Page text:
Chocolate is one of the world's most beloved sweet treats. It is consumed pretty much everywhere. You are probably a chocolate lover. So where does your favourite brand of chocolate come from?
A recent white paper from data provider Gro Intelligence gathered the facts: Europe dominates the production, consumption and exportation of chocolate -- and has done so for decades. The continent accounts for 70 per cent of global exports; and the world's top 10 chocolate consuming countries, in per capita terms, are also in Europe. There's big money in chocolate: it is Europe's second most valuable processed food export.
So far we are talking about chocolate, the final product. What we often forget is what chocolate really is. The key ingredient is the cocoa bean, which is not grown in Europe. It requires warm and humid climates. So who produces the cocoa bean? Africa. Two-thirds of global cocoa production comes from Africa, mostly from several countries in West Africa. Côte d'Ivoire alone accounts for a third of the world's cocoa.
It's a familiar story. We grow the raw material, but that's all. Other people create, process, sell and eat chocolate. Half the global market in chocolate is supplied by just 17 companies, most of them European.
Before you run out of the house carrying a banner labelled "Exploitation!", let's pause to think. What makes these companies so dominant, and what stops us from entering the more lucrative end of the value chain? The answers lie in the following words: innovation, scale, efficiencies, brand, distribution. The Europeans turned cocoa into marketable, branded chocolate, and they pumped up their own middle-class markets using sophisticated branding. To supply this demand, they set up vast sourcing arrangements and processing facilities, at scale.
To date, Africa sits firmly as the bean provider, period. And that is echoed in many other industries.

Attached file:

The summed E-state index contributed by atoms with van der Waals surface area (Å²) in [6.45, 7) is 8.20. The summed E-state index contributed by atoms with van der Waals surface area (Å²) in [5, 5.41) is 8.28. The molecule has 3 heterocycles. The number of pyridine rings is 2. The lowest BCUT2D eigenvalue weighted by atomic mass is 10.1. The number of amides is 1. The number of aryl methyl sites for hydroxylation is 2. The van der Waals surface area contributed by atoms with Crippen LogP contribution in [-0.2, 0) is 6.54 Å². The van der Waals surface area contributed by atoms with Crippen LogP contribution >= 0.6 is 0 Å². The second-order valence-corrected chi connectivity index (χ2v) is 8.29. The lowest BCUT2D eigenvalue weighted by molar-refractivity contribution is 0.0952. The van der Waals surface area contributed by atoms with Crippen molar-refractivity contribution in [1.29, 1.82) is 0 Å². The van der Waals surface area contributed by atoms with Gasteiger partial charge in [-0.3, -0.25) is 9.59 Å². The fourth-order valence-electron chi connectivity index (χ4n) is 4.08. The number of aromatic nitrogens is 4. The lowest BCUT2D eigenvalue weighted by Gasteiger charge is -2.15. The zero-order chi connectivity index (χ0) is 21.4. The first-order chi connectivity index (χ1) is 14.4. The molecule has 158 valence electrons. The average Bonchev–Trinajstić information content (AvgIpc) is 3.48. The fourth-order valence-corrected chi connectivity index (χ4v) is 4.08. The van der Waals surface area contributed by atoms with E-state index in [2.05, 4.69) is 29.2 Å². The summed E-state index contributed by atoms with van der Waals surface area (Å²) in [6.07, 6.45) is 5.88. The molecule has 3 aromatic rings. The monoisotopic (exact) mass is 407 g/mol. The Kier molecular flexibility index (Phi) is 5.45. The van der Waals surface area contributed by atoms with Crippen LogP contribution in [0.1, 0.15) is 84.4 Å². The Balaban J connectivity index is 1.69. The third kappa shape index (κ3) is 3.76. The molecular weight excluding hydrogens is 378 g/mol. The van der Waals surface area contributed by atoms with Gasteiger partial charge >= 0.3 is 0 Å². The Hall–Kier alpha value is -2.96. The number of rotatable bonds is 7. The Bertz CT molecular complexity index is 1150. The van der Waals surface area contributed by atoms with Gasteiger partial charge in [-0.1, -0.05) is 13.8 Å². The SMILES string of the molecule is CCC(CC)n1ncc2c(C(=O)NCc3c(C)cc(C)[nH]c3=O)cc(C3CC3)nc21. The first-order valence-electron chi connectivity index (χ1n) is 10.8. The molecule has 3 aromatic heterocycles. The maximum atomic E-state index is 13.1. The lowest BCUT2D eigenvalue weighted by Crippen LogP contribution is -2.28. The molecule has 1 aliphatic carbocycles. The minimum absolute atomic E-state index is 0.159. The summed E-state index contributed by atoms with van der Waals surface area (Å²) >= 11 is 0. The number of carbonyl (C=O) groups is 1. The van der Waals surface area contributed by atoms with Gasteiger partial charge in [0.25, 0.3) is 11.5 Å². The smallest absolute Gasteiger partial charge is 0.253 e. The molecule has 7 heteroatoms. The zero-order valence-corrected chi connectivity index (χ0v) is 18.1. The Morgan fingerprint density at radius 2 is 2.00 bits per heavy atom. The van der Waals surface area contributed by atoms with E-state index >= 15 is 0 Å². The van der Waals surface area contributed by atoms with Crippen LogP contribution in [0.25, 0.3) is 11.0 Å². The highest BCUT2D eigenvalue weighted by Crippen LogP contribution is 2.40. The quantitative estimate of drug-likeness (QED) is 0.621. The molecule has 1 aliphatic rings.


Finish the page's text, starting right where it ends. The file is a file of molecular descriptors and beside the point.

If you're African, you could be living in a country that supplies a good deal of the world's crude oil -- but very little of the world's fuel products. You may be supplying a large chunk of the world's coffee beans -- but very little of the world's coffee. You may be exporting a good share of the world's best footballers -- but benefiting very little from the world's football.
I asked on this page more than a decade ago: Is Africa in the right businesses? I wrote then that we participate in some of the world's most lucrative industries -- but from the wrong end. In most, "we remain stuck at the primary production end. We provide the raw material, at a low price (and remain under pressure to make it ever lower). Other people do the sophisticated stuff: they handle the logistics; they build wholesale and retail operations; they manage the final consumer; they nurture brands. And they make all the money."
Those who provide the raw products tend to live on the edge of poverty; those who control the industry are billion-dollar corporations.
If we are not careful, even the raw materials part of this equation could be taken from us. The Gro report showed that Southeast Asia also has optimal cocoa-growing conditions. Indonesia, perched next to giant chocolate consumers Japan and China, is already the world's third-largest cocoa producer.
What is to be done? In chocolate and coffee, athletics and soccer, petroleum and flowers -- we need a rethink. Our growing corporations and young entrepreneurs need to ask themselves a fundamental question: where in the value chain do we want to play? Where can a fresh-thinking player introduce uniqueness and market power? How do we stop being made to run in an arena with thousands of similar competitors, and how do we become the owners of the game?
For that, a different set of skills is needed. We have to raise our game to move beyond the advantages conferred by nature, and concentrate on the building of sophisticated supply chains and distribution networks; innovative production techniques; immaculate quality control; and eye-catching branding and marketing.
Where does this begin? In the mind. Policymakers, financiers and businessfolk alike need to question why Africa must always play limited roles in the pre-set games of others, and why we cannot build our own consumers, our own final products, and our own reputable brands. Some are already thinking in this way; many more need to join in.